QUOTE: “Wisdom is not communicable. The wisdom which a wise man tries to communicate always sounds foolish….Knowledge can be communicated, but not wisdom.” — Hermann Hesse
I love this item:
Two signs hung in the Dolphins’ draft room last week. The first:
“For the next three days, we are going to draft prototypical players that play football well in their pads on the football field.”
My translation: The Dolphins were not going to fall in love with combine players or anyone who had a great workout. They wanted to focus on football players and not let a 40 time or individual workout alter their thought process. They made it a point to have their draft board completely graded before they went to the Indy combine. They weren’t going to be swayed by workout warriors, and they were going to make sure they stayed true to their philosophical beliefs. Those beliefs are centered on size and speed football players — but the speed is functional football speed.
What was the motivation for this sign? It certainly had to do with the Dolphins’ process last year, but more specifically, it had to do with the players they drafted. From quarterback Pat White to wide receiver Patrick Turner, Bill Parcells could not have been happy spending such high picks on players who don’t play as fast as their reported 40 times. Football speed and 40 speed are always different. For example, Rolando McClain of Alabama ran a 4.7, while Brandon Spikes of Florida ran a 5.0. Yet when watching tape, both players play the same, both are similar in their speed on the field and both will be challenged to play on third down in the NFL next season. Both will make an impact in short-yardage, goal-line and red-zone defense with their respected teams. The 40 times of both players can be manipulated in a workout, but on tape, both play football well.
The second sign:
“Mascot players, fat cats and other favorites will wait until late on Saturday.”
My translation: “Mascot players” are the size/speed guys who don’t play well with their pads on. They’re going to be on our free-agent board but not on our draft board. The Dolphins, according to this sign, are not willing to take players strictly on their measurables. They’re also not going to take players who have little production when playing the game. They might sign these players as free agents but won’t invest a draft choice in them. “Fat cat” players are players with weight problems who will have to be managed — something the Dolphins aren’t willing to do. “Other favorites” refers to players who come with media hype but don’t have the production on tape — someone with a huge profile but with little value for the Fins.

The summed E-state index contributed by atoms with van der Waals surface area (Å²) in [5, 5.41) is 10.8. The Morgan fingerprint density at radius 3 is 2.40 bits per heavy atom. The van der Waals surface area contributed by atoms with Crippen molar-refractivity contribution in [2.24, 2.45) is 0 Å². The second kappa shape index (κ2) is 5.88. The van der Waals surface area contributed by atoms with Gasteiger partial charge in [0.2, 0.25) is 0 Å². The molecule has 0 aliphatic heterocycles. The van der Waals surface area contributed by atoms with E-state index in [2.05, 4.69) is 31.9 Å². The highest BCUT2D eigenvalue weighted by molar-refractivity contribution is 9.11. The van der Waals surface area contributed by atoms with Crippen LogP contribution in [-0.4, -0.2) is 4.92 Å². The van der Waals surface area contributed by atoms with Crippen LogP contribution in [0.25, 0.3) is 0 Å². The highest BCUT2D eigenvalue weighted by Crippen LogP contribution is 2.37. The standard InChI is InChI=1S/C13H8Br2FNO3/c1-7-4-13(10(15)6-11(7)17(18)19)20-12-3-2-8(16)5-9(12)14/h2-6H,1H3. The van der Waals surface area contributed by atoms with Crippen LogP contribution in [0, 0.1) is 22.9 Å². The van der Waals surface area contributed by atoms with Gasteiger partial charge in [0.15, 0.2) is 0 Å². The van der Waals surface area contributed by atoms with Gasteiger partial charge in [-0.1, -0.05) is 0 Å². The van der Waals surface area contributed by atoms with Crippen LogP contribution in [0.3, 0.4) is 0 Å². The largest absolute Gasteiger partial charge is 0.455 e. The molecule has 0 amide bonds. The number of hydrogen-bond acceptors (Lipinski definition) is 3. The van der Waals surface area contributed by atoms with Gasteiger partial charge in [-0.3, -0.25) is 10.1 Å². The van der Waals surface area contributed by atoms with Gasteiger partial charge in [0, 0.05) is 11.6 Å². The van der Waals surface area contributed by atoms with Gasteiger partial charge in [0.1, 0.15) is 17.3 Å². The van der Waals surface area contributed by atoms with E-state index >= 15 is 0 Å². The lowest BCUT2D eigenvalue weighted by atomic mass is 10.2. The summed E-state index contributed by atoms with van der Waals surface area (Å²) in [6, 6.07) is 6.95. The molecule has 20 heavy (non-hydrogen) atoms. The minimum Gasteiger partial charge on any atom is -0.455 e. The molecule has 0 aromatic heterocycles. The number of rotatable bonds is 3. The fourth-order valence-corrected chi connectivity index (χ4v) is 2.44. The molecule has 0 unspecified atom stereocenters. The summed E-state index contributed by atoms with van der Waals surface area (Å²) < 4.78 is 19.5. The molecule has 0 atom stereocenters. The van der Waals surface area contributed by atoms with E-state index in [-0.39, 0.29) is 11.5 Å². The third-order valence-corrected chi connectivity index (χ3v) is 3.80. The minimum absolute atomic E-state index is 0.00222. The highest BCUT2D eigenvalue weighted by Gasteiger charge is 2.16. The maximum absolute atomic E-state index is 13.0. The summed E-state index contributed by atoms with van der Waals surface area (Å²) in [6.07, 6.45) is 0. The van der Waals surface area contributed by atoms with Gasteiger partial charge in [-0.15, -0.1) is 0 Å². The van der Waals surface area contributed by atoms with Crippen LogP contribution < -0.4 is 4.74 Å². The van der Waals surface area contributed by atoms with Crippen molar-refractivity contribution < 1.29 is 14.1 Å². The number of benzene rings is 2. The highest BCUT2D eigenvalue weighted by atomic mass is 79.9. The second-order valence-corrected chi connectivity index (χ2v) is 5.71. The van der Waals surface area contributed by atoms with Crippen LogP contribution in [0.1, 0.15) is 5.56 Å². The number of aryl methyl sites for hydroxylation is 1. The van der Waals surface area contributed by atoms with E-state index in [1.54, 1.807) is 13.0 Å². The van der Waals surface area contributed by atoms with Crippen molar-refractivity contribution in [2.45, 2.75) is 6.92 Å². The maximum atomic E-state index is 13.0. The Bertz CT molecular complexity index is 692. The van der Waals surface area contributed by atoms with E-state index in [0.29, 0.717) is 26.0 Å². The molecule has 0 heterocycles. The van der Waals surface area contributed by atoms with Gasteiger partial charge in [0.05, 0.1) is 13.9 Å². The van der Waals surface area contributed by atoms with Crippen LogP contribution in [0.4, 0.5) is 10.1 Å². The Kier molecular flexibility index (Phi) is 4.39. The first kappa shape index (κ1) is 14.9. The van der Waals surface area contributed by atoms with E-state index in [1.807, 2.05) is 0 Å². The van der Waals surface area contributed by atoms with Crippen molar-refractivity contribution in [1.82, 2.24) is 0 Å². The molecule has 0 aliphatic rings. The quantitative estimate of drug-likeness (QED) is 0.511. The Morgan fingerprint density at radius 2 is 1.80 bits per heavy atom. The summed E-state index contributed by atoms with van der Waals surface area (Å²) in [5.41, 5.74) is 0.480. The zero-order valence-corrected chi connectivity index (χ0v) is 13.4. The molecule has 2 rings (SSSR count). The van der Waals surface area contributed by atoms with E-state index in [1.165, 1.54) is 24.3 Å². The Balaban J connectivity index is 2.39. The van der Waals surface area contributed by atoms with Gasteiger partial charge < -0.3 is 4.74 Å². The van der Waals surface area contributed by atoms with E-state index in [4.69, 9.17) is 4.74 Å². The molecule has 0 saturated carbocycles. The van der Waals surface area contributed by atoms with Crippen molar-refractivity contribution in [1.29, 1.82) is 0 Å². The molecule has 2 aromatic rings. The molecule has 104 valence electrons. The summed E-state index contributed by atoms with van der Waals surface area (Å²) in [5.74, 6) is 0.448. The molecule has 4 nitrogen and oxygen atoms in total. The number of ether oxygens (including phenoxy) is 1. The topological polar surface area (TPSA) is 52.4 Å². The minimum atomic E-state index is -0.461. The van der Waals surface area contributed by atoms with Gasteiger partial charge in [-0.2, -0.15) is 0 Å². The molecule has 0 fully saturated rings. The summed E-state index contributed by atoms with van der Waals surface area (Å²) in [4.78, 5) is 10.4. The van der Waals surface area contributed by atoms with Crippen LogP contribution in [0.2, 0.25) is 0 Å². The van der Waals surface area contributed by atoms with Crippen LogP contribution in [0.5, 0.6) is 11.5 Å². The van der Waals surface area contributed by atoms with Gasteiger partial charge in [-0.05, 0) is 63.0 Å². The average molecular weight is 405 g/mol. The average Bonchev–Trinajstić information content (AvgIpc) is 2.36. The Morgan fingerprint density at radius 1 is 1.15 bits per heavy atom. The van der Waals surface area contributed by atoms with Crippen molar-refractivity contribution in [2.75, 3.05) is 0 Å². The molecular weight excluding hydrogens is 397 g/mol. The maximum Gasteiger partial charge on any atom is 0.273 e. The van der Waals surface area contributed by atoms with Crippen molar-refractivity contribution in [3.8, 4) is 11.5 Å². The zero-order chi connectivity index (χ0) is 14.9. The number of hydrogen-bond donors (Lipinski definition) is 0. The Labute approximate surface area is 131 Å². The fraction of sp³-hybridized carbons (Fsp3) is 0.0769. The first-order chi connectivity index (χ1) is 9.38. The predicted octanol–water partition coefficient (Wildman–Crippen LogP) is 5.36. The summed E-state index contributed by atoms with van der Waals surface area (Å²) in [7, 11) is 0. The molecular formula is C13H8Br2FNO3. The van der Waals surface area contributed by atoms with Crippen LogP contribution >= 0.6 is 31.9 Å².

I love that the Fins were proactive and reminded everyone in their organization that last year’s draft was part of the reason the 2009 season was disappointing. This year, with the addition of wide receiver Brandon Marshall and a very good draft that centered on finding more speed for their defense, the Dolphins will have a chance to get back to the playoffs. My only hesitation about their return is their tough schedule, particularly in the early part of the season with road games against the Bills, Vikings, Packers, Bengals and Ravens. They have the kind of team that can handle the tough schedule and clearly are a very hungry and determined team.
Big Ben issues statement
Ben Roethlisberger issued a statement saying he accepts full responsibility for his actions and promises to never again place the organization in a bad light. Now, with a six-game suspension a possibility, the Steelers must develop a quarterback to handle the starting job for at least the first four weeks. My guess is that it will be Dennis Dixon, who surprised many people last season with his play in the Baltimore game.
Dixon is athletic, but he’s not a run-around player. He views himself as a quarterback who can make all the throws. I love his potential, and if he gets the work in this summer, he might be able to hold down the fort. How coach Mike Tomlin handles quarterback repetitions at camp this summer will be vital to their start. Right now, Tomlin will use the OTA days and mini-camps to collect information on each quarterback, then make a decision on how to handle training camp reps.
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